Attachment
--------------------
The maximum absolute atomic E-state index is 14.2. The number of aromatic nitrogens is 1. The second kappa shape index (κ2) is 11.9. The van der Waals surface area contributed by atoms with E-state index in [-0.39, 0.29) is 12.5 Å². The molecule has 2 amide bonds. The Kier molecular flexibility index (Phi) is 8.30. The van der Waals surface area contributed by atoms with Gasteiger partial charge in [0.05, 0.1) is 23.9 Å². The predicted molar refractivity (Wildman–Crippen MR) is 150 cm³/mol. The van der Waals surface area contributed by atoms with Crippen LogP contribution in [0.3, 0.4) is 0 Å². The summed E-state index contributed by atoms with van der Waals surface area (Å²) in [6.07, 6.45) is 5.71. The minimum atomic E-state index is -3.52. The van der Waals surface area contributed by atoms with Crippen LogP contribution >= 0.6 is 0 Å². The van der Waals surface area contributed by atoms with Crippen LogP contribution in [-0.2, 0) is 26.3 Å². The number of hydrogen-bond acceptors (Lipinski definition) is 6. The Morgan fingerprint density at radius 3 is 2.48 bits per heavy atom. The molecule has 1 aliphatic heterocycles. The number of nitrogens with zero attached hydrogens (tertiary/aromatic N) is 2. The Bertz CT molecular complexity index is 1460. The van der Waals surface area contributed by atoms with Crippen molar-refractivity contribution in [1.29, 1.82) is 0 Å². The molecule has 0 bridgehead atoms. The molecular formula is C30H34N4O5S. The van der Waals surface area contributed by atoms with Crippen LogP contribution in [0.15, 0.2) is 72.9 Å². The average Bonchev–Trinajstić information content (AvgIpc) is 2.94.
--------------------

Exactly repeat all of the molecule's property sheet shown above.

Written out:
The maximum absolute atomic E-state index is 14.2. The number of aromatic nitrogens is 1. The second kappa shape index (κ2) is 11.9. The van der Waals surface area contributed by atoms with E-state index in [-0.39, 0.29) is 12.5 Å². The molecule has 2 amide bonds. The Kier molecular flexibility index (Phi) is 8.30. The van der Waals surface area contributed by atoms with Gasteiger partial charge in [0.05, 0.1) is 23.9 Å². The predicted molar refractivity (Wildman–Crippen MR) is 150 cm³/mol. The van der Waals surface area contributed by atoms with Crippen LogP contribution in [0.3, 0.4) is 0 Å². The summed E-state index contributed by atoms with van der Waals surface area (Å²) in [6.07, 6.45) is 5.71. The minimum atomic E-state index is -3.52. The van der Waals surface area contributed by atoms with Crippen LogP contribution >= 0.6 is 0 Å². The van der Waals surface area contributed by atoms with Crippen LogP contribution in [-0.2, 0) is 26.3 Å². The number of hydrogen-bond acceptors (Lipinski definition) is 6. The Morgan fingerprint density at radius 3 is 2.48 bits per heavy atom. The molecule has 1 aliphatic heterocycles. The number of nitrogens with zero attached hydrogens (tertiary/aromatic N) is 2. The Bertz CT molecular complexity index is 1460. The van der Waals surface area contributed by atoms with Crippen molar-refractivity contribution in [1.29, 1.82) is 0 Å². The molecule has 0 bridgehead atoms. The molecular formula is C30H34N4O5S. The van der Waals surface area contributed by atoms with Crippen LogP contribution in [0.15, 0.2) is 72.9 Å². The average Bonchev–Trinajstić information content (AvgIpc) is 2.94.